We can make the children’s worship service *a real service* — the first place kids learn to serve. There is absolutely no doubt in that God CAN and WILL use these kids as an important component of revival. The challenge for us is to create the church structures to direct and “pastor” this. By definition a church for teenagers WILL look different to a “normal” church – just HOW different we haven’t discovered yet!…In my experience here, the kids are SO open to the move of the Holy Spirit, much more so (in general) than adults…
Spiritual renewal is an important tool in church planting among kids. It seems that kids who’ve had a powerful experience with the Lord get a desire to pray, to get together, to find out more.
A weakness of our North American/European mindset regarding children is our age-segregation. If we could see the church as whole families rather than segregated age-groups, we could have a much greater effect on children.
As it is, we do not seriously include our children in worship or Christian education; the kids are shipped off to another room to do crafts while the adults get all the spiritual meat. No wonder we begin thinking that children would require a separate church-planting effort. But this is not necessary if the family is taken as a whole.
God created us to exist in the context of families. In our church-planting, we must train parents in their all-important role of parenting so that they will have healthy relationships with their children and will train their own children in God’s ways, thus multiplying the number of children’s workers beyond any number of professional children’s ministers we could ever send out.
Including children in serious worship, Christian education, and ministry certainly goes against our cultural norms–but we will continue to experience frustration with children’s ministry as long as we do not view families as an integral unit.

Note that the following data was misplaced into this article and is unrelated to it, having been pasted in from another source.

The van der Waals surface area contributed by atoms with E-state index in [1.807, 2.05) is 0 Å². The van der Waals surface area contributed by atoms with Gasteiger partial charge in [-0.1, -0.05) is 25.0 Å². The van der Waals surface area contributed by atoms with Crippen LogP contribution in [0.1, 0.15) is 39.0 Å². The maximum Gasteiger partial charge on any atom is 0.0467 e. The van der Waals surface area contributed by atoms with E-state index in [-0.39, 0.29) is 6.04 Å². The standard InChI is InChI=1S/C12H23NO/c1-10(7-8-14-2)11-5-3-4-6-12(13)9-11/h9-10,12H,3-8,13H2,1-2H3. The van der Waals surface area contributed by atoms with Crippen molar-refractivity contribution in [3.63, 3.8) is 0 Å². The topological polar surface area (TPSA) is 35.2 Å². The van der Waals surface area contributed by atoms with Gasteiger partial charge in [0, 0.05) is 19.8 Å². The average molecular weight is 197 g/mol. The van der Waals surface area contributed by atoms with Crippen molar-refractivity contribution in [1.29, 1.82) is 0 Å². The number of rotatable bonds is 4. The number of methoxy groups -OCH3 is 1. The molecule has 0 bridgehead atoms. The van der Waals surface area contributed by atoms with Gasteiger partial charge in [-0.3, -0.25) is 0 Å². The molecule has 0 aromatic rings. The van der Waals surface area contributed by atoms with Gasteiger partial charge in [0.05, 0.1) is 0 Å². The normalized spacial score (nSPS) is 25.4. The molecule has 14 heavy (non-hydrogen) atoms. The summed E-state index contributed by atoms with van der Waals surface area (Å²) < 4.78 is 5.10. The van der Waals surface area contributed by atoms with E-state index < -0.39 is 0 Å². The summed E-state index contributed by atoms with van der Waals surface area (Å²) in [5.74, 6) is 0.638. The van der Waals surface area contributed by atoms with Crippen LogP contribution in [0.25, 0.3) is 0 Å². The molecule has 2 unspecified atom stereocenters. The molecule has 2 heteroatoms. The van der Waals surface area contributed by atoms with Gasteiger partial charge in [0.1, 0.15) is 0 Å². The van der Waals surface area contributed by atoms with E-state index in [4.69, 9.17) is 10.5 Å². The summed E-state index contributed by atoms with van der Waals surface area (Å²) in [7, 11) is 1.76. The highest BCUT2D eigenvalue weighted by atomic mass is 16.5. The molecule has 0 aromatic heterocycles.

God set out in the Scriptures a precise plan for children’s ministry. “When we get up, when we sit down, when we walk by the way…” [Deut. 6:4-8] Why do we believe we must reinvent His plan. True religion undefiled includes ministry to orphans; this covers the kids without parents…
Two random thoughts:
1) Don’t wait for mission agencies to get serious about impacting kids. They have extremely limited vision for that which they are not already doing, which in most cases is struggling to survive, and whining about Baby Boomers not giving them as much money as their parents did.
2)Don’t wait until you have a comprehensive strategy to reach whole families. If you don’t evangelize and train children with reckless abandon then Satan will win them. If your gifts and skills enable you to communicate with children then throw yourself into the fray. You will bear fruit and you will wear the scars of the battle in your heart for all eternity. Take that long view and don’t look back. Along the way the defects of your approach will become apparent and you can make corrections then. Too much theorizing now and you won’t get out of the starting blocks. Above all, be sure that your evangelistic lifestyle is truly visible and understandable to you own children. Most of us merely present a model of busyness, which eventually backfires on our kids.
The problem, as we all know, is the equipping. Missionaries are programmed to work themselves out of a job, thus they work hard at intentional discipleship, starting with children. Take every opportunity given you to teach equipping up through the ranks: children, Y.P., college, adult.
Of course it is easier to cook dinner than teach your children how to do it! Some, in moments of weakness, admit they are control freaks and can’t even turn anything over to adults, much less children.
All of you, keep up the good work and press on to equip the children.
This article “Children’s Missions Ideas” by Various Authors is excerpted from Your Kids Newsletter, May 2008.